Open this publication in new window or tab >>Breathlessness and exercise performance to predict mortality in long-term oxygen therapy
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2023 (English)In: European Respiratory Journal, ISSN 0903-1936, E-ISSN 1399-3003, Vol. 62, no Suppl. 67, article id PA3762Article in journal, Meeting abstract (Other academic) Published
Abstract [en]

Background: Patients with chronic respiratory failure treated with long-term oxygen therapy (LTOT) often have severe breathlessness, impaired exercise performance, and high but variable mortality that is difficult to predict. We aimed to evaluate breathlessness and exercise performance upon starting LTOT as predictors of overall and short-term mortality.

Methods: This was a longitudinal, population-based study of patients who initiated LTOT between 2015-2018 in Sweden. Breathlessness was measured using the Dyspnea Exertion Scale, and exercise performance using the 30s-Sit-To-Stand test. Associations with overall and three-month mortality were analyzed using Cox-regression. Subgroup analyses were performed for patients with COPD and ILD respectively. The predictive capacity of models was assessed using a C-statistic.

Results: A total of 441 patients (57.6% female, aged 75.4±8.3 years) were analyzed. Both breathlessness and exercise performance were independently associated with overall mortality in the crude models, but only exercise performance remained independently associated with overall mortality when models were adjusted for other predictors, when three-month mortality was analyzed, or when breathlessness and exercise capacity were analyzed concurrently. The multivariable model including exercise performance but not breathlessness provided a relatively high predictive capacity for overall mortality, C-statistic 0.756 (95% CI 0.702-0.810). Similar results were seen in the COPD and ILD subgroups.

Conclusion: Exercise performance as measured by the 30s-STS may be useful to identify patients with higher mortality on LTOT for optimized management and follow-up.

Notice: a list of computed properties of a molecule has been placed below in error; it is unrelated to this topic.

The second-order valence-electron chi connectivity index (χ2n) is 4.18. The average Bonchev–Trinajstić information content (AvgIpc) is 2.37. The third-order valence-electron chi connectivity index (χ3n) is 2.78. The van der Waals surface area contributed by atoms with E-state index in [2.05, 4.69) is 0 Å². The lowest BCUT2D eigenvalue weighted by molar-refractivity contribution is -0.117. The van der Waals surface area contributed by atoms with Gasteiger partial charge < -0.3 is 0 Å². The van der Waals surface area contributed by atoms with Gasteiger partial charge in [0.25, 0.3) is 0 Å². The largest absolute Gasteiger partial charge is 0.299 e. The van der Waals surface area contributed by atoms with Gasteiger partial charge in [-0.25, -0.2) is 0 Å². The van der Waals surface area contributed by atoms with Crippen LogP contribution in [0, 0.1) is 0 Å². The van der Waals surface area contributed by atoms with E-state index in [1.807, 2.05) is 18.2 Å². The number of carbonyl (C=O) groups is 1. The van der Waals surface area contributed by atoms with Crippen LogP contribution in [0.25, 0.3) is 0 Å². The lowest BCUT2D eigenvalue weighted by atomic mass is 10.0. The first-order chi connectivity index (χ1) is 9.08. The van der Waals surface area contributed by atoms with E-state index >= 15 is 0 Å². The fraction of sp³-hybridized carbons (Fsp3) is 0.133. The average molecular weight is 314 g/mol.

Place, publisher, year, edition, pages
European Respiratory Society, 2023
National Category
Respiratory Medicine and Allergy
Identifiers
urn:nbn:se:oru:diva-110748 (URN)10.1183/13993003.congress-2023.PA3762 (DOI)001109120506313 ()
Conference
ERS International Congress 2023, Milan, Italy, September 9-13, 2023
Available from: 2024-01-19 Created: 2024-01-19 Last updated: 2024-01-19Bibliographically approved
Björklund, F., Palm, A., Gorani, J. A., Ahmadi, Z., Sundh, J., Theorell-Haglöw, J., . . . Ekström, M. (2023). Breathlessness and exercise performance to predict mortality in long-term oxygen therapy: The population-based DISCOVERY study. Respiratory Medicine, 216, Article ID 107306.
Open this publication in new window or tab >>Breathlessness and exercise performance to predict mortality in long-term oxygen therapy: The population-based DISCOVERY study
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2023 (English)In: Respiratory Medicine, ISSN 0954-6111, E-ISSN 1532-3064, Vol. 216, article id 107306Article in journal (Refereed) Published
Abstract [en]

BACKGROUND: Patients with chronic respiratory failure treated with long-term oxygen therapy (LTOT) often have severe breathlessness, impaired exercise performance, and high but variable mortality that is difficult to predict. We aimed to evaluate breathlessness and exercise performance upon starting LTOT as predictors of overall and short-term mortality.

METHODS: This was a longitudinal, population-based study of patients who initiated LTOT between 2015 and 2018 in Sweden. Breathlessness was measured using the Dyspnea Exertion Scale, and exercise performance using the 30s-Sit-To-Stand test. Associations with overall and three-month mortality were analyzed using Cox-regression. Subgroup analyses were performed for patients with chronic obstructive pulmonary disease (COPD) and interstitial lung disease (ILD) respectively. The predictive capacity of models was assessed using a C-statistic.

RESULTS: A total of 441 patients (57.6% female, aged 75.4 ± 8.3 years) were analyzed, of whom 141 (32%) died during a median follow-up of 260 (IQR 75-460) days. Both breathlessness and exercise performance were independently associated with overall mortality in the crude models, but only exercise performance remained independently associated with overall mortality when models were adjusted for other predictors, when short-term mortality was analyzed, or when breathlessness and exercise capacity were analyzed concurrently. The multivariable model including exercise performance but not breathlessness provided a relatively high predictive capacity for overall mortality, C-statistic 0.756 (95% CI 0.702-0.810). Similar results were seen in the COPD and ILD subgroups.

CONCLUSION: Exercise performance as measured by the 30s-STS may be useful to identify patients with higher mortality on LTOT for optimized management and follow-up.

Place, publisher, year, edition, pages
Elsevier, 2023
Keywords
Breathlessness, Exercise performance, Long-term oxygen therapy
National Category
Respiratory Medicine and Allergy
Identifiers
urn:nbn:se:oru:diva-106391 (URN)10.1016/j.rmed.2023.107306 (DOI)001022318600001 ()37286141 (PubMedID)2-s2.0-85161342765 (Scopus ID)
Funder
Region BlekingeUppsala UniversitySwedish Heart Lung Foundation, 20200295 20180567 20210529Swedish Research Council, 2019-02081
Note

Funding agencies:

Regional Research Council in Mid Sweden RFR-931234